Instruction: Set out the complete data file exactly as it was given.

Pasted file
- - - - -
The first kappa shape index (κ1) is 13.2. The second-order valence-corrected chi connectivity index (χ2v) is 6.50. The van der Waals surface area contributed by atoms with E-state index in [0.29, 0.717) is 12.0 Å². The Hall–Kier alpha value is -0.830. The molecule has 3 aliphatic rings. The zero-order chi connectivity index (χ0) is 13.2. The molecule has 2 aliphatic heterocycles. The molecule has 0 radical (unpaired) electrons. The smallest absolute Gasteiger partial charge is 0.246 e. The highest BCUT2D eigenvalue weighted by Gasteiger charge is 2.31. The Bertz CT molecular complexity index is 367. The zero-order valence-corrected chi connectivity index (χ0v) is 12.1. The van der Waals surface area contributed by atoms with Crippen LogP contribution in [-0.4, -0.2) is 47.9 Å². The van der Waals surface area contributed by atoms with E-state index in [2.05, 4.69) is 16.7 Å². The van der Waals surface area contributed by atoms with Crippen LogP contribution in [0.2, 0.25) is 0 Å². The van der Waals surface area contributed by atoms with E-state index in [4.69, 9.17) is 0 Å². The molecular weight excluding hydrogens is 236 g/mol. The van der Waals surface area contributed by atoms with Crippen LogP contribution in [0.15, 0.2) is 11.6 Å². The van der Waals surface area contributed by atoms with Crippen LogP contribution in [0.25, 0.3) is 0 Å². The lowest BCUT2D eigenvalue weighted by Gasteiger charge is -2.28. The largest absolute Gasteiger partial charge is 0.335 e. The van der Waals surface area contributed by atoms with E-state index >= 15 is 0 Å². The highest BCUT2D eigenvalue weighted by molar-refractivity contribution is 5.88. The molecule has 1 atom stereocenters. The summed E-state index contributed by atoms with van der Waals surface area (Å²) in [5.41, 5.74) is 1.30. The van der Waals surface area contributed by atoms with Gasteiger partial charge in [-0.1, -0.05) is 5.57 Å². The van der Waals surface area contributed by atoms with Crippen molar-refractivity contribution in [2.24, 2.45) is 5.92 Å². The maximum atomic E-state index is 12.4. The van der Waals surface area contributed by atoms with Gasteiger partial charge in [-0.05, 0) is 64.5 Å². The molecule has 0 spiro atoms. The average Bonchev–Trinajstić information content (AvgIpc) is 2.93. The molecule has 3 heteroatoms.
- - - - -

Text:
The first kappa shape index (κ1) is 13.2. The second-order valence-corrected chi connectivity index (χ2v) is 6.50. The van der Waals surface area contributed by atoms with E-state index in [0.29, 0.717) is 12.0 Å². The Hall–Kier alpha value is -0.830. The molecule has 3 aliphatic rings. The zero-order chi connectivity index (χ0) is 13.2. The molecule has 2 aliphatic heterocycles. The molecule has 0 radical (unpaired) electrons. The smallest absolute Gasteiger partial charge is 0.246 e. The highest BCUT2D eigenvalue weighted by Gasteiger charge is 2.31. The Bertz CT molecular complexity index is 367. The zero-order valence-corrected chi connectivity index (χ0v) is 12.1. The van der Waals surface area contributed by atoms with Crippen LogP contribution in [-0.4, -0.2) is 47.9 Å². The van der Waals surface area contributed by atoms with E-state index in [2.05, 4.69) is 16.7 Å². The van der Waals surface area contributed by atoms with Crippen LogP contribution in [0.2, 0.25) is 0 Å². The van der Waals surface area contributed by atoms with E-state index in [4.69, 9.17) is 0 Å². The molecular weight excluding hydrogens is 236 g/mol. The van der Waals surface area contributed by atoms with Crippen LogP contribution in [0.15, 0.2) is 11.6 Å². The van der Waals surface area contributed by atoms with Crippen LogP contribution in [0.25, 0.3) is 0 Å². The lowest BCUT2D eigenvalue weighted by Gasteiger charge is -2.28. The largest absolute Gasteiger partial charge is 0.335 e. The van der Waals surface area contributed by atoms with E-state index >= 15 is 0 Å². The highest BCUT2D eigenvalue weighted by molar-refractivity contribution is 5.88. The molecule has 1 atom stereocenters. The summed E-state index contributed by atoms with van der Waals surface area (Å²) in [5.41, 5.74) is 1.30. The van der Waals surface area contributed by atoms with Gasteiger partial charge in [-0.1, -0.05) is 5.57 Å². The van der Waals surface area contributed by atoms with Crippen molar-refractivity contribution in [2.24, 2.45) is 5.92 Å². The maximum atomic E-state index is 12.4. The van der Waals surface area contributed by atoms with Gasteiger partial charge in [-0.05, 0) is 64.5 Å². The molecule has 0 spiro atoms. The average Bonchev–Trinajstić information content (AvgIpc) is 2.93. The molecule has 3 heteroatoms.